Starcatchers is one of many child-centred organisations in Scotland celebrating the landmark vote to pass the United Nations Convention on the Rights of the Child (UNCRC) Bill, and pledges continued work to amplify the voices of Scotland’s youngest children.
Yesterday’s vote demonstrates the national drive to ensure all children in Scotland can fully access their rights. Article 31 of the UNCRC sits at the heart of Starcatchers’ work and ensures that the youngest children can access high quality arts and cultural experiences freely.
Article 31 states: ‘States Parties recognize the right of the child to rest and leisure, to engage in play and recreational activities appropriate to the age of the child and to participate freely in cultural life and the arts.’
Starcatchers’ Chief Executive, Rhona Matheson, says: “As we celebrate this momentous event in Scotland, it’s vital to remember the necessity of arts and culture in the lives of our youngest citizens. 2021 is the year Starcatchers turns 15, and this milestone event in the organisation’s future is an opportunity for us to be ambitious in our role of advocate for early years in Scotland.”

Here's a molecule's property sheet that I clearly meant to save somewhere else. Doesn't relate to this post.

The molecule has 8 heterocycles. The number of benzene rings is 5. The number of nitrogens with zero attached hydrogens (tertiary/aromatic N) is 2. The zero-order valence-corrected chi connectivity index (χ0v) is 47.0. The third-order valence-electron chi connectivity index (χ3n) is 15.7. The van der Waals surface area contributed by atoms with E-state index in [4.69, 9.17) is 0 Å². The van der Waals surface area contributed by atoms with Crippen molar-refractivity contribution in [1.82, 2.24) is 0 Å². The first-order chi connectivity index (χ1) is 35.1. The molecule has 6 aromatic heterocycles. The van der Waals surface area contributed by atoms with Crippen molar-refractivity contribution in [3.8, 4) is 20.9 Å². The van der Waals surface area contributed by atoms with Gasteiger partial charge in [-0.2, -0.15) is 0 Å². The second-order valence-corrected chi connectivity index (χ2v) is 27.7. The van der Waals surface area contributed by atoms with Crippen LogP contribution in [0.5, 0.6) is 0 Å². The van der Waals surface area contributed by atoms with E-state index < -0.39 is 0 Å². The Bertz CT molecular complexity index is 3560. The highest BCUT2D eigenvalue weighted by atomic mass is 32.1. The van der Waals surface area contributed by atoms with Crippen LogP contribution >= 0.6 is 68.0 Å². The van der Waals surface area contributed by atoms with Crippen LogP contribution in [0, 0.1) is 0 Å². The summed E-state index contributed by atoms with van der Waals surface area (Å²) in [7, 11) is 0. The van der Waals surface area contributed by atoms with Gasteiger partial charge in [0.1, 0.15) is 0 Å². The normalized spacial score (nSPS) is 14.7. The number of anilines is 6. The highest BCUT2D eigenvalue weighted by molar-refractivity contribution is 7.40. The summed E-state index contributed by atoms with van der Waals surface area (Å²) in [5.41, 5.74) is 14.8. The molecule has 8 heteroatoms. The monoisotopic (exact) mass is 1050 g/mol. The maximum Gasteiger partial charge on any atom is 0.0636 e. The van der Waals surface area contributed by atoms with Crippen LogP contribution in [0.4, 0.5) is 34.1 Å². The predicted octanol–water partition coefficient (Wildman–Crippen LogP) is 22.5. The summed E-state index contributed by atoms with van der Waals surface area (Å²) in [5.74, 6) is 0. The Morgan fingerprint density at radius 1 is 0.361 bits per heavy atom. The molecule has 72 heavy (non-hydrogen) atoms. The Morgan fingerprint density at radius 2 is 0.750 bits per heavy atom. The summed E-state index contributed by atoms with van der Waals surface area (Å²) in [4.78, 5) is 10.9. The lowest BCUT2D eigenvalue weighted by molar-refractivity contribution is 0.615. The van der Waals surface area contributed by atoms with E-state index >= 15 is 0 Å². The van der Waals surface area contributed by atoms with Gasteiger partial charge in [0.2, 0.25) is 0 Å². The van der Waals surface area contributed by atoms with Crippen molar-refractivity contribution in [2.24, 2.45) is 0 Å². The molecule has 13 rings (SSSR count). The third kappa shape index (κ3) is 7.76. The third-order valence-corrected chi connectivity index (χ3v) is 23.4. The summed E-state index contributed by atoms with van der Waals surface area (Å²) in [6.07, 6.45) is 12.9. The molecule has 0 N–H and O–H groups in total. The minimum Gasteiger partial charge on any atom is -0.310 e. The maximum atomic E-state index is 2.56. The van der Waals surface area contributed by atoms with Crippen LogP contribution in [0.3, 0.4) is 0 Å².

Starcatchers is currently supporting partners, such as Children’s Parliament, Together Scotland and Children in Scotland, sharing their manifestos to ensure children’s rights are at the centre of policy and decision-making in Scotland.
It is through lived experience and communication that very young children can fulfil their rights, long before they can understand the language that describes them. The arts enables this self-expression.
“The role of Starcatchers is to ensure the voices of our babies and toddlers are heard,” Rhona says: “and to continue the call for embedding arts and creativity in early years learning environments across Scotland.”
<Image: by Sally Jubb, taken during Starcatchers’ Fruitmarket project. Image used for Making My Mark, Starcatchers’ 2019 campaign celebrating the role that arts and creative experiences can play in helping children learn about their rights during their earliest years.>